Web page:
This afternoon I saw a "Just Another Love Story" at the Egyptian Theater. A Danish film with English subtitles. This was an interesting film but not remarkable. A psychological thriller about a man who unintentionally acts the part of the boyfriend of an amnesiac. Predictably he falls in love which understandably screws up his marriage. Complication ensue with some interesting twists. But you will never see this film in U.S. theaters because according to the gatekeepers of distribution, American audiences won't read subtitles. Each year a handful of foreign films penetrate the American market. The shame is not this particular film won't make the cut but that there many deserving foreign films that would be of great interest if American audiences had the exposure to more foreign films.
This evening I was at the Racquet Club to see "Sleep Dealer". A U.S./Mexico co-production ? Spanish with English subtitles. Geoffrey Gilmore, the head honcho of Sundance (not counting Robert Redford, spiritual leader), introduced this World Premiere as a 'true original - you have never seem anything like this before.'
I have to admit that this is not your father's science fiction story. The premise of the film is Mitt Romney's wet dream because it solves the problem of immigration by getting foreign labor in the U.S. but without the foreign worker. Basically mechanical drones in the U.S. are operated by Mexicans in Mexico. Bingo! Your fruit is picked and your buildings are built but workers stay out.
I recommend "Sleep Dealers". If suffers some of the awkwardness that often comes with a first time director but it is fresh and intelligent with well drawn characters. It is the "Matrix" meets "Soylent Green" meets "El Norte".
WHO ARE ALL THESE PEOPLE AT SUNDANCE?
Sundance is not only the epicenter of independent film for 10 days in January, but because it is where the beautiful people, Hollywood stars, media celebrities, power brokers, even politicians such as Al Gore gather, it the place to see and be seen. A gigantic herd descends on Park City, Utah.
Is it crowded this year at Sundance? Every year the crowds and the traffic get worse. The official count last year was 48,298 people attending the festival. Which means the real number was much larger.
Who are these people? A significant percentage is film lovers. Another large percentage is people in the industry who are here with a film or to buy a film or otherwise work in the business. The rest are aspirants and there are a lot of them.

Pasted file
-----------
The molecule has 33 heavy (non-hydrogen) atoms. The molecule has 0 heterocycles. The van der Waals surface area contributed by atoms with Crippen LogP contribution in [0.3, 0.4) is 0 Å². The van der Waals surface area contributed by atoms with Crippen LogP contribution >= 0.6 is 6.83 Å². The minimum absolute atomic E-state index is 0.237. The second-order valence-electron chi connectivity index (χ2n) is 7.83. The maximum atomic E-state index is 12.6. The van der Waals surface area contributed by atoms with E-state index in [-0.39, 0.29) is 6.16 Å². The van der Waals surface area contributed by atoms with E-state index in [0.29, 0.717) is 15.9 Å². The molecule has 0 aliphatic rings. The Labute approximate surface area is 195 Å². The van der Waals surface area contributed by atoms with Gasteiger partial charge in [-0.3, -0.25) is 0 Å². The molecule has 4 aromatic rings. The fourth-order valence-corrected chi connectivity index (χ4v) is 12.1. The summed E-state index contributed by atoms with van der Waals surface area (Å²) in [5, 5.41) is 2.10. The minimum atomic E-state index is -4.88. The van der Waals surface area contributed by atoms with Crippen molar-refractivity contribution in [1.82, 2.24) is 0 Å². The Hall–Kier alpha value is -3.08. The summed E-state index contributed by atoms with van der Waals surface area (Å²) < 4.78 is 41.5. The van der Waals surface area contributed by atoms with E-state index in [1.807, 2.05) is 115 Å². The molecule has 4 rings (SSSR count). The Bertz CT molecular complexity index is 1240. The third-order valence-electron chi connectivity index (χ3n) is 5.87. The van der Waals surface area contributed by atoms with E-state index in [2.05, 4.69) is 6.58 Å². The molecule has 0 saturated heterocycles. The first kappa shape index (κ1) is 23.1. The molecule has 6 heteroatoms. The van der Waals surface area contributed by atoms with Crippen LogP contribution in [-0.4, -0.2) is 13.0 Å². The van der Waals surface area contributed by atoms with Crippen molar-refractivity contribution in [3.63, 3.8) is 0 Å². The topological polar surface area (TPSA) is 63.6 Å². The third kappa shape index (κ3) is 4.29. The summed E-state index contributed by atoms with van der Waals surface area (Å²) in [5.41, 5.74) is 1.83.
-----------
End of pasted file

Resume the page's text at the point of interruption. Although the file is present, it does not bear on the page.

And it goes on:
Sundance sets up screenings and events all over town so there are a lot of people traveling from venue to venue. The buses pack them cheek to jowl. Well-dressed 20-something and 30-something hipsters in black with sunglasses roam from venue to venue balancing a Starbucks in one hand and emailing from their Blackberries and/or iPhones with the other. Everyone here is trying to meet people who will help them to the next level. Everywhere hands are shaken, cards exchanges, postcard and other promotion material handed out.
Looking at the herd, it is easy to dismiss 'those people.' But those people are by in large creative, talented and hardworking.
Esther Robin's film "A Walk into the Sea" recently screened at the Walker Art Center in Minneapolis. "A Walk into the Sea" is a beautiful, lyrical film with a strong aesthetic that matches its subject, an experimental filmmaker attached to the Andy Warhol factory. It has won awards at festivals and is well reviewed and you should see it. But I digress. I mention Esther because in her Q&A, she commented about her "art family" which she described as the people she has accumulated around her who support and nurture her and her art. As she says, she could not make her films without her art family. (Full disclosure: Esther Robins is a client of the law firm I work for in Minneapolis, Minn.)
Film is the most collaborative of all art forms. The auteur theory be damned, people must of necessity be gregarious, social, and know how to play well with other to make a film. To be successful, filmmakers must build strong long lasting working relationships - these relationships are not unlike families.
As I look at the herd trudging up Park City's Main Street in the snow and cold I realize they are members of various art families. Many are looking to expand their art families and they do that by coming to Sundance and meeting people at parties and standing in lining and milling around.
I am lucky that in independent film, attorneys are often included in art families. I am privileged to be part of a number of art families. Sometimes I'm the dad with the voice of reason, and, on occasion, I play the heavy or the enforcer. Sometime I'm the eccentric uncle that tells the bad jokes at Thanksgiving.